Direct estimates of downslope deadwood movement over 30 years in a temperature forest illustrate impacts of treefall on forest ecosystem dynamics

Brad Oberle*, Amy M. Milo, Jonathan A. Myers, Maranda L. Walton, Darcy F. Young, Amy E. Zanne

*Corresponding author for this work

Research output: Contribution to journalArticle

5 Citations (Scopus)

Abstract

Deadwood plays important roles in forest ecosystems by storing carbon, influencing hydrology, and provisioning countless organisms. Models for these processes often assume that deadwood does not move and ignore redistribution that occurs when trees fall. To evaluate the effects of treefall, we provide the first direct estimates for the magnitude, direction, and drivers of deadwood movement in a long-term oak-hickory forest dynamics plot in Missouri, USA. Among 1871 total pieces of deadwood, logs today pointed downslope more often than branches and occurred at lower elevation than snags. Of these, 477 logs retained tags from which we reconstructed movement using new formulae for reconciling survey coordinates and calculating log shape. Relocated logs occurred at lower elevation than their original rooting location, with the magnitude of the drop dependent on log size, degree of decay, and slope. Although changes in elevation were modest, the log centroids moved up to several meters horizontally. Consequently, as large trees fall, they predictably redistribute deadwood downhill, suggesting that models of deadwood dynamics in small inventory plots may gain accuracy by incorporating import and export along with recruitment and decay. We highlight implications of small-scale deadwood movement for forest inventories, carbon dynamics, and biodiversity.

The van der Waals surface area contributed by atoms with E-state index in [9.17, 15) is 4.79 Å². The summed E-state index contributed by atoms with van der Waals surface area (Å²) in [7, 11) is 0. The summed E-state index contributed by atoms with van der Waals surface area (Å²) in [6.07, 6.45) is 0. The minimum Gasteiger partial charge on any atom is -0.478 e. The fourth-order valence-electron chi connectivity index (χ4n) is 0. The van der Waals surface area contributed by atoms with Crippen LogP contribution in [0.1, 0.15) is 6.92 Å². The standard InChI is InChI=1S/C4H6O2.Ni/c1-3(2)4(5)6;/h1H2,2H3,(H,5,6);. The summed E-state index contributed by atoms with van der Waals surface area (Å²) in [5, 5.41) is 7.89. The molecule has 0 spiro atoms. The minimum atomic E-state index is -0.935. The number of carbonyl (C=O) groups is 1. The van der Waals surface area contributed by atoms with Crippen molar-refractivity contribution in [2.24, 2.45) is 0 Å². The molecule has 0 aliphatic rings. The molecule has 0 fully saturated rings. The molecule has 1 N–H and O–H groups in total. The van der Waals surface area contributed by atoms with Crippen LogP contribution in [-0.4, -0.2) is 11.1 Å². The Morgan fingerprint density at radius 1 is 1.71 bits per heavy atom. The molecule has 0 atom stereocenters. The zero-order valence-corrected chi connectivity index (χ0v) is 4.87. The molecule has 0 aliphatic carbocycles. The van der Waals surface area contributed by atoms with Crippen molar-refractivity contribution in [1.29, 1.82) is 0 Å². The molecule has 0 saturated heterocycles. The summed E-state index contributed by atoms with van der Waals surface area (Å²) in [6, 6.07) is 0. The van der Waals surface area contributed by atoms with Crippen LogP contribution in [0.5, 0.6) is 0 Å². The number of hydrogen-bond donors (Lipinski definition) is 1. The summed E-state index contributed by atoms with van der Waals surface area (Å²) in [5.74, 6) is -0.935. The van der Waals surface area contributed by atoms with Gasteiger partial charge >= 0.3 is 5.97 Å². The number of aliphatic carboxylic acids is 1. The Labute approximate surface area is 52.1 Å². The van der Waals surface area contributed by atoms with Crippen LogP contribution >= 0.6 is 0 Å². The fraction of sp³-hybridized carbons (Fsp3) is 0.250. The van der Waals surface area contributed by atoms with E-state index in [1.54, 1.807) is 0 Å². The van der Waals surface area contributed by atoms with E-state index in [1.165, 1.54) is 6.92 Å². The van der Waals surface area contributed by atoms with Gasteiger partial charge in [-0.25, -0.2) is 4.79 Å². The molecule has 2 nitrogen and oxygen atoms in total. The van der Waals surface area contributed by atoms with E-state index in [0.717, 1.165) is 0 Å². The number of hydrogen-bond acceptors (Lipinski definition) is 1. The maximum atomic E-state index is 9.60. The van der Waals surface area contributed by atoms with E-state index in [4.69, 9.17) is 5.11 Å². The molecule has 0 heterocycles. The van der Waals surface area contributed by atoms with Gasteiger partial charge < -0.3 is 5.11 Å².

Original languageEnglish
Pages (from-to)351-361
Number of pages11
JournalCanadian Journal of Forest Research
Volume46
Issue number3
DOIs
Publication statusPublished - Mar 2016
Externally publishedYes

Keywords

  • carbon inventory
  • deadwood
  • geomorphology
  • log volume
  • oak-hickory forest

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